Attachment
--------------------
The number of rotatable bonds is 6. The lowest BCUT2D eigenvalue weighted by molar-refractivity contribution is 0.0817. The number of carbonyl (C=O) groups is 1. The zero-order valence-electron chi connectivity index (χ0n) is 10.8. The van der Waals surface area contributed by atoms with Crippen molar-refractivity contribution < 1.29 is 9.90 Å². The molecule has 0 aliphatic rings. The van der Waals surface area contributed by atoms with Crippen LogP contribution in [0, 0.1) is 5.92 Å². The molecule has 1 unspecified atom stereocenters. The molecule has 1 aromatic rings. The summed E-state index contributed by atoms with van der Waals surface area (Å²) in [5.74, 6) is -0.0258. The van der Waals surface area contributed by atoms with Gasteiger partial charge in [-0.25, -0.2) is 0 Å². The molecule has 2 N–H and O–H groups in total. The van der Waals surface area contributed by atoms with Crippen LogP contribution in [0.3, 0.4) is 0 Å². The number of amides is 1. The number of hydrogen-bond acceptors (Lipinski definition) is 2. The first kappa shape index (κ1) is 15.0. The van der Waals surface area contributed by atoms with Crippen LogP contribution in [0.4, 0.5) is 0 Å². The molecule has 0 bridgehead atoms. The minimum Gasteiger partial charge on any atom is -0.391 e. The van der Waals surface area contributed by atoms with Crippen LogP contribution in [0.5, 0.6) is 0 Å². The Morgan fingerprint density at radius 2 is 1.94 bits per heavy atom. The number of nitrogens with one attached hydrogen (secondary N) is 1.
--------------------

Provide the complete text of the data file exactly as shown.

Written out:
The number of rotatable bonds is 6. The lowest BCUT2D eigenvalue weighted by molar-refractivity contribution is 0.0817. The number of carbonyl (C=O) groups is 1. The zero-order valence-electron chi connectivity index (χ0n) is 10.8. The van der Waals surface area contributed by atoms with Crippen molar-refractivity contribution < 1.29 is 9.90 Å². The molecule has 0 aliphatic rings. The van der Waals surface area contributed by atoms with Crippen LogP contribution in [0, 0.1) is 5.92 Å². The molecule has 1 unspecified atom stereocenters. The molecule has 1 aromatic rings. The summed E-state index contributed by atoms with van der Waals surface area (Å²) in [5.74, 6) is -0.0258. The van der Waals surface area contributed by atoms with Gasteiger partial charge in [-0.25, -0.2) is 0 Å². The molecule has 2 N–H and O–H groups in total. The van der Waals surface area contributed by atoms with Crippen LogP contribution in [0.3, 0.4) is 0 Å². The number of amides is 1. The number of hydrogen-bond acceptors (Lipinski definition) is 2. The first kappa shape index (κ1) is 15.0. The van der Waals surface area contributed by atoms with Crippen LogP contribution in [0.4, 0.5) is 0 Å². The molecule has 0 bridgehead atoms. The minimum Gasteiger partial charge on any atom is -0.391 e. The van der Waals surface area contributed by atoms with Crippen LogP contribution in [0.5, 0.6) is 0 Å². The Morgan fingerprint density at radius 2 is 1.94 bits per heavy atom. The number of nitrogens with one attached hydrogen (secondary N) is 1.